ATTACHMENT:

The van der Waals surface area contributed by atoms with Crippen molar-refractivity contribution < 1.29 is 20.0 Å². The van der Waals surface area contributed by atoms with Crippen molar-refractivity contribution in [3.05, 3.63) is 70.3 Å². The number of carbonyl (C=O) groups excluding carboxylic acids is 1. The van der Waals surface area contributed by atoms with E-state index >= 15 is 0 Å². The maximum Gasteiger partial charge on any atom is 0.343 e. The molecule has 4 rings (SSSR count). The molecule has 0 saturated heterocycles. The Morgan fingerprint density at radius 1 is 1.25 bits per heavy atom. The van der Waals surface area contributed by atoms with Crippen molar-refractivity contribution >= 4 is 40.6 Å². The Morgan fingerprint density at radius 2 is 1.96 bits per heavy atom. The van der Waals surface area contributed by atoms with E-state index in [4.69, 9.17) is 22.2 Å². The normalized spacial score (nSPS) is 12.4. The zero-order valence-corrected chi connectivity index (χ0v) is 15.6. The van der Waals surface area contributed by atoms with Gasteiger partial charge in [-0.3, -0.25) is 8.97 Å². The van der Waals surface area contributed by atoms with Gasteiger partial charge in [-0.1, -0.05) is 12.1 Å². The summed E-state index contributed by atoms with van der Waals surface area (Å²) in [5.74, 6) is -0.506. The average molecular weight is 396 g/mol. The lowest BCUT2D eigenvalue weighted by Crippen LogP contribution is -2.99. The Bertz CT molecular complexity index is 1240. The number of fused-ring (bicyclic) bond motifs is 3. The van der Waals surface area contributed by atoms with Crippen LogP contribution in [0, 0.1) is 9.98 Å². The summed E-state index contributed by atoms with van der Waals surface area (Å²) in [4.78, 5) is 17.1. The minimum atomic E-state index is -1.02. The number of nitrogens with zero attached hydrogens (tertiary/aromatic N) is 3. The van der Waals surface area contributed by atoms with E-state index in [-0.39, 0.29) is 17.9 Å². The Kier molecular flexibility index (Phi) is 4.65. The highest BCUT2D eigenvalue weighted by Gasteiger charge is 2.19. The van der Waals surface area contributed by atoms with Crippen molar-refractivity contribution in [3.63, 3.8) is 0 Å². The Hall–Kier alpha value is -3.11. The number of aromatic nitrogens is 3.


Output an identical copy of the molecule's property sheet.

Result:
The van der Waals surface area contributed by atoms with Crippen molar-refractivity contribution < 1.29 is 20.0 Å². The van der Waals surface area contributed by atoms with Crippen molar-refractivity contribution in [3.05, 3.63) is 70.3 Å². The number of carbonyl (C=O) groups excluding carboxylic acids is 1. The van der Waals surface area contributed by atoms with E-state index >= 15 is 0 Å². The maximum Gasteiger partial charge on any atom is 0.343 e. The molecule has 4 rings (SSSR count). The molecule has 0 saturated heterocycles. The Morgan fingerprint density at radius 1 is 1.25 bits per heavy atom. The van der Waals surface area contributed by atoms with Crippen molar-refractivity contribution >= 4 is 40.6 Å². The Morgan fingerprint density at radius 2 is 1.96 bits per heavy atom. The van der Waals surface area contributed by atoms with E-state index in [4.69, 9.17) is 22.2 Å². The normalized spacial score (nSPS) is 12.4. The zero-order valence-corrected chi connectivity index (χ0v) is 15.6. The van der Waals surface area contributed by atoms with Gasteiger partial charge in [-0.3, -0.25) is 8.97 Å². The van der Waals surface area contributed by atoms with Gasteiger partial charge in [-0.1, -0.05) is 12.1 Å². The summed E-state index contributed by atoms with van der Waals surface area (Å²) in [5.74, 6) is -0.506. The average molecular weight is 396 g/mol. The lowest BCUT2D eigenvalue weighted by Crippen LogP contribution is -2.99. The Bertz CT molecular complexity index is 1240. The number of fused-ring (bicyclic) bond motifs is 3. The van der Waals surface area contributed by atoms with Crippen LogP contribution in [0, 0.1) is 9.98 Å². The summed E-state index contributed by atoms with van der Waals surface area (Å²) in [4.78, 5) is 17.1. The minimum atomic E-state index is -1.02. The number of nitrogens with zero attached hydrogens (tertiary/aromatic N) is 3. The van der Waals surface area contributed by atoms with E-state index in [-0.39, 0.29) is 17.9 Å². The Kier molecular flexibility index (Phi) is 4.65. The highest BCUT2D eigenvalue weighted by Gasteiger charge is 2.19. The van der Waals surface area contributed by atoms with Crippen molar-refractivity contribution in [3.63, 3.8) is 0 Å². The Hall–Kier alpha value is -3.11. The number of aromatic nitrogens is 3.